Estimating the Technical Potential for Residential Demand Response in New Zealand
Dortans, Carsten; Anderson, Ben; Jack, Michael; Stephenson, Janet
This report estimates the maximum technical potential for demand response (DR) for three appliances in New Zealand’s residential sector. On-demand electricity load reduction, particularly at times of peak demand, enhances the system operationality and reduces stress on the utility grid. This is increasingly important as the supply of variable renewables, such as solar and wind, increases. We focus on heat pumps, hot water heaters and refrigerators and find that DR could reduce load during the winter morning peak period by 20% and by 18% in the evening. This equates to an average daily energy reduction of 5,100 MWh in the morning peak and 4,900 MWh in the evening peak. In the summer, less utilisation of heat pumps in the morning peak decreases this proportion to 15% and 14% in the evening. In combination, the appliances modelled could provide a maximum aggregated demand response of 1,600 MW in the winter morning peak, and 1,200 MW in the evening peak. This technical potential amounts to roughly 2.5 times Transpower’s pro- posed DR programme of 635 MW from both industrial and residential sources and so could offer a substantial additional demand response source.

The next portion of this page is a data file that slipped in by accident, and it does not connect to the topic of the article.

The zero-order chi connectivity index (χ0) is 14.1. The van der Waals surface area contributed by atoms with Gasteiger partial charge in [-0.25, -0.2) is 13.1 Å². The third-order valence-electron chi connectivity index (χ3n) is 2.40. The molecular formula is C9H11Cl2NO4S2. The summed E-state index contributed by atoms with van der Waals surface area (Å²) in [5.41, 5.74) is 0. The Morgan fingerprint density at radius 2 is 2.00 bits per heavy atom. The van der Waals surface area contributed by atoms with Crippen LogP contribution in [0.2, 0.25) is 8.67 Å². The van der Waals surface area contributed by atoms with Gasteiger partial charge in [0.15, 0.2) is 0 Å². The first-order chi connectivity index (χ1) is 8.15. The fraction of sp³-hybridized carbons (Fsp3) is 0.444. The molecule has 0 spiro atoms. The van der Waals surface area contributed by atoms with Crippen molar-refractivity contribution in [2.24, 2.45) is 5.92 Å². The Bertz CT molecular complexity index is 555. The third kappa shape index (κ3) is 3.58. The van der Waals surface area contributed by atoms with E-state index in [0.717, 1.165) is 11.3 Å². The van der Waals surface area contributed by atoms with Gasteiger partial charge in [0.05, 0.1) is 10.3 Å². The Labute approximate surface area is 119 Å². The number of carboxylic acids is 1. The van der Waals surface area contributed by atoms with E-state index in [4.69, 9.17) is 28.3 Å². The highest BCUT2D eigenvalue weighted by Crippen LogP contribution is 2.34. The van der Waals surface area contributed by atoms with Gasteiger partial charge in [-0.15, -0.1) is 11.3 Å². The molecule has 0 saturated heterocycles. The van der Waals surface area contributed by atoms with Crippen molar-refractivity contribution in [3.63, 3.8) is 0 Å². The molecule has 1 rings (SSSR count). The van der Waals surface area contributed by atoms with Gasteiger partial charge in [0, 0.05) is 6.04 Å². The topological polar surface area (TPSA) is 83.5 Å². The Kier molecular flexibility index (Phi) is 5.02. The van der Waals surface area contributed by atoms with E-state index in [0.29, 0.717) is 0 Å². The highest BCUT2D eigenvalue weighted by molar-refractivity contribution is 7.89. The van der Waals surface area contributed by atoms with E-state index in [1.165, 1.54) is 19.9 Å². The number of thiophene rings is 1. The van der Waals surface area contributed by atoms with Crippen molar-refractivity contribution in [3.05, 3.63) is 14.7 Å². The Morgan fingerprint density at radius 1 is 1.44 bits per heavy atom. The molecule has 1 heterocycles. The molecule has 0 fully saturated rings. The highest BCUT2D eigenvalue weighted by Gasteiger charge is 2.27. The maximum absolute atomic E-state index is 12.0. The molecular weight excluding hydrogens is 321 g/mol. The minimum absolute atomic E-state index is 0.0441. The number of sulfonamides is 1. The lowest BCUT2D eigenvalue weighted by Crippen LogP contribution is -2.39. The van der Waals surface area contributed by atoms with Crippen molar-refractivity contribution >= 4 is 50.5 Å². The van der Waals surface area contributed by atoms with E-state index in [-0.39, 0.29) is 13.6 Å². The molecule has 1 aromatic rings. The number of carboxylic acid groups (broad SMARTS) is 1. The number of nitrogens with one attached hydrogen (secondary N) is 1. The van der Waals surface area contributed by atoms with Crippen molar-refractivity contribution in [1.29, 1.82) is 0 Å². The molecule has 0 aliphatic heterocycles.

Publisher: University of Otago
Rights Statement: This work is (c) the authors and is made available under the Creative Commons Attribution 4.0 International (CC BY 4.0) License.
Keywords: electricity; demand response; new zealand; residential; households; gridspy; GREEN Grid; energy
Research Type: Technical Report
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